Sensory integration dysfunction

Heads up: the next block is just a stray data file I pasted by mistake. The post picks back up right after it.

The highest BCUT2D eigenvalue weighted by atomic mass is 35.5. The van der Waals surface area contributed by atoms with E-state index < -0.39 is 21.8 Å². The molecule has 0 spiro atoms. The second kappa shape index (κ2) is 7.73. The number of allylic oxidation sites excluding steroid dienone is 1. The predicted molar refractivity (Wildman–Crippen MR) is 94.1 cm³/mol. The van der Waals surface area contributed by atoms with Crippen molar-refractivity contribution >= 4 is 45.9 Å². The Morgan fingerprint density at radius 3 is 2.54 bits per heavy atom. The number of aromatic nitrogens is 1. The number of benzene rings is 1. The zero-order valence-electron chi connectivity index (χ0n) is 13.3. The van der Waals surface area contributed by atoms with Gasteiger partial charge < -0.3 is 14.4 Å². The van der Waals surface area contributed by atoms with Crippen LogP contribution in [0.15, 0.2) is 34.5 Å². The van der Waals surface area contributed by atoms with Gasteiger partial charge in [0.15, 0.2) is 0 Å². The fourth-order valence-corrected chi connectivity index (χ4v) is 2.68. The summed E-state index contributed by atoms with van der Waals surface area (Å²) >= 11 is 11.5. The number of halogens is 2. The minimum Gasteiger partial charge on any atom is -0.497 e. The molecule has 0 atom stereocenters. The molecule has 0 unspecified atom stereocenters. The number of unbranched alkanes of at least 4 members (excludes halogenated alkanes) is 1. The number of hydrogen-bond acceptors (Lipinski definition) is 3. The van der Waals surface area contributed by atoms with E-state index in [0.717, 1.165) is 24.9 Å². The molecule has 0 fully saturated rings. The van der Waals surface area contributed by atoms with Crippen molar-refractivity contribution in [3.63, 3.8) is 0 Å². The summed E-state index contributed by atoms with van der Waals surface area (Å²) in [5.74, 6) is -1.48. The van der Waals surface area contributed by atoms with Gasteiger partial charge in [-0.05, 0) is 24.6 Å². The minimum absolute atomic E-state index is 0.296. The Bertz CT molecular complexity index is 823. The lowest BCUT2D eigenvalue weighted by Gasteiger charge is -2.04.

Dysfunction Sensory integration DisorderSensory integration dysfunction most frequently asked questions and answersSensory integration dysfunction or also known as sensory processing disorder is a neurological disorder which results in eventual information processing from the five senses that one possesses, these being auditory, visual, olfactory, taste and touch. A person suffering from this disorder also tends to suffer from a sense of imbalance that is related to ones vestibular system and ones positional sense this is known as proprioception. For people suffering from sensory integration dysfunction or (SID) is it is also known the process of information processing for the senses is fairly normal, but the perception of the stimulus is in fact abnormal. This to make it clear is not similar to deafness or blindness which is actual sensory disorders in which the information is not received at all because of an underlying physiological disorder. In this case however the information is received by the brain but is processed in an abnormal way meaning that it is not an underlying physical condition that causes the problem but more of a psychological problem. Sensory integration dysfunction is not necessarily related to autism spectrum disorder or attention deficit disorder specifically. But research has shown a predisposition for children suffering from this condition to eventually develop a form of SID. Particularly for autistic children the incidence is relatively high. A new age therapy known as autistic child music therapy has shown that it tends to decrease the incidence of SID progression in these children. The therapy centers on conditioning a child to respond to a musical stimulus. For the treatment to work effectively a dedicated teacher for the autistic child is required, since the sensory integration is actually the ability to take in information through the senses of touch, movement, smell, vision, taste and hearing and eventually to combine all these stimulus’s with the information received earlier to form a correlation with memories and information already stored in the brain. This is quite a complex process if broken down. For normal individuals it is a completely involuntary response but for people suffering from the disorder it is more way more challenging.Most commonly asked questions and answers about sensory integration dysfunction. Why does SID happen? Well the answer is the disorder tends to happen in children whose brain chemistry or structure is atypical; these are ADHD, aspergers syndrome, autism or cerebral palsy. Children tend to get over the disorder in time and develop coping mechanisms for the disorder itself. Another common question is: what signs I should look for? The most frequent and easily visualized symptom of the disorder is depth perception, misjudging distances, over reaction and under reaction to certain conditions that would garner a different response, lack of coordination, disturbed by lights and aloofness are just a few examples. Next what can be done? Understanding the child’s specific sensitivity profile will help you determine the exact teaching technique that would work best for your child, most importantly patience and psychotherapy have to be provided.